As we draw closer to Easter, shops around the UK are filled to the brim with chocolate Easter eggs and decorations. However, the Friday before Easter, known as Good Friday, actually holds great religious significance to many.
But what exactly is Good Friday - and why does its date change every year? This is everything you need to know.
What is Good Friday?
Good Friday is the Friday before Easter, and is the day when Christians observe the commemoration of the crucifixion of Jesus Christ.
Christians believe that three days later, Christ was resurrected, on the day that is now widely known as Easter Sunday.
The New Testament tells how Jesus spent the night before Good Friday, known as Holy Thursday, at the Last Supper, where he broke unleavened bread and drank wine with his apostles.
On the Friday, Jesus sacrificed himself so that people’s relationship with God could be restored - known as the Atonement. He was forced to carry a crucifix on his back, and wear a crown of thorns on his head.
On top of the hill in Calvary, Jesus was nailed to the cross by Roman soldiers, under the orders of Pontius Pilate.
According to the Apostles’ Creed, two days after the crucifixion, Jesus rose from the dead and ascended to heaven, where he was seated at the right hand of God.
Why is it called Good Friday?
Since modern definitions of good have positive connotations, it might be confusing to understand what is “good” about the day that Christ was crucified.
However, good didn’t always have this definition - former meanings of good include “holy” or “pious”.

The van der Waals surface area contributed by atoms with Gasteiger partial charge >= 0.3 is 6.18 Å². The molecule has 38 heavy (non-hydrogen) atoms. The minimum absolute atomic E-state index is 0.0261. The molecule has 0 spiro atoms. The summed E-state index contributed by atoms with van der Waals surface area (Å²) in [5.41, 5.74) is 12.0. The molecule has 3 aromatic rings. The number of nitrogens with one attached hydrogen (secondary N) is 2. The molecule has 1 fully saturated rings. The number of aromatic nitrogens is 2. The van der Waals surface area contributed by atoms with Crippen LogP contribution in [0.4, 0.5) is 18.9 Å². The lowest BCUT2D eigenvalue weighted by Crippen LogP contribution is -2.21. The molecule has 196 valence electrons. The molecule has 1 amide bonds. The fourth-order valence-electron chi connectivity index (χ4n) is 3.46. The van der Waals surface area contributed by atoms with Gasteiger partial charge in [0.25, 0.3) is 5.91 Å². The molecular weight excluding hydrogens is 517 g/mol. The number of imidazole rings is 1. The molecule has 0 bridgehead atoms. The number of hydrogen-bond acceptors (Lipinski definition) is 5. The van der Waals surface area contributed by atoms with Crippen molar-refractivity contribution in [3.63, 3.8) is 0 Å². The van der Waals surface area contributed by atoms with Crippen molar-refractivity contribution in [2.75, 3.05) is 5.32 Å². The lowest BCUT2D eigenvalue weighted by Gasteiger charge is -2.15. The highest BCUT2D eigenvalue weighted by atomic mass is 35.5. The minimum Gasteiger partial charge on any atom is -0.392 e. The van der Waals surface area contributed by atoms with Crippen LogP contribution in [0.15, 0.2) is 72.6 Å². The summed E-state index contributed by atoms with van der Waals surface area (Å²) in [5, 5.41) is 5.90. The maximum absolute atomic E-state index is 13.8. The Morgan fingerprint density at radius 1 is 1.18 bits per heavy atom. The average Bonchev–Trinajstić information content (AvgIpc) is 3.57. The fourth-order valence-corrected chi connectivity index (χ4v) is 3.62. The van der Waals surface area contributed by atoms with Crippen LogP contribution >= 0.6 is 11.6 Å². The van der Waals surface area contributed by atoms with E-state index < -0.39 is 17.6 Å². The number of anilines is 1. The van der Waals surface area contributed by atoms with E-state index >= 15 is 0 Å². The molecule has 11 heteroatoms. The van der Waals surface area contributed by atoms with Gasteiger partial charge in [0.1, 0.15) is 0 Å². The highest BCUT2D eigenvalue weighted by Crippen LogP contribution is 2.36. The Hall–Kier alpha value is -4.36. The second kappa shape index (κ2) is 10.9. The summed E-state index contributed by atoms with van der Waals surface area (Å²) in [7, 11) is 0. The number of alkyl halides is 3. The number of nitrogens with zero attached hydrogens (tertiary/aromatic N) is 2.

Fiona MacPherson, senior editor at the Oxford English Dictionary (OED), explains that the adjective traditionally “designates a day on (or sometimes a season in) which religious observance is held”.
The OED states that “good” within this context refers to “a day or season observed as holy by the church” - which explains the greeting of “good tied” at Christmas, or Shrove Tuesday.
According to the OED, the earliest known usage of “guode friday” can be found in The South English Legendary, which is a text from around 1290.
According to the Baltimore Catechism, which was the standard US Catholic school text from 1885 to the 1960s, Good Friday is good because Christ “showed His great love for man, and purchased for him every blessing”.
Others have also speculated that the origins of Good Friday can be derived from “God’s Friday”, however this seems unlikely as it was not labelled as such by any Christian or Catholic scripture.
When is Good Friday this year?
This year, Good Friday will take place on Friday 2 April, with Easter taking place that Sunday, on 4 April.
In the UK, Good Friday is a bank holiday, with the following Monday, which is Easter Monday, also a bank holiday for England, Wales and Northern Ireland - but not in Scotland.
The date of Good Friday varies because the date of Easter also varies.
Easter is set to coincide with the first Sunday after the Paschal Full Moon, which is the full moon after the vernal equinox.
How do people observe Good Friday?
Usually, Christians observe Good Friday by attending mass at their parish church. At mass, the story of Christ’s crucifixion is read by a member of the clergy, or by a volunteer.
Many churches hold a special service on Good Friday, some lasting as long as three hours.
Some Christians may also choose to fast from food and drink on this day, as a mark of respect for the pain and sacrifice Christ endured.
It is also traditional to eat hot cross buns on Good Friday, as the pastry atop the buns symbolises the cross that Christ died on.
It is also traditional to eat fish on Good Friday instead of meat.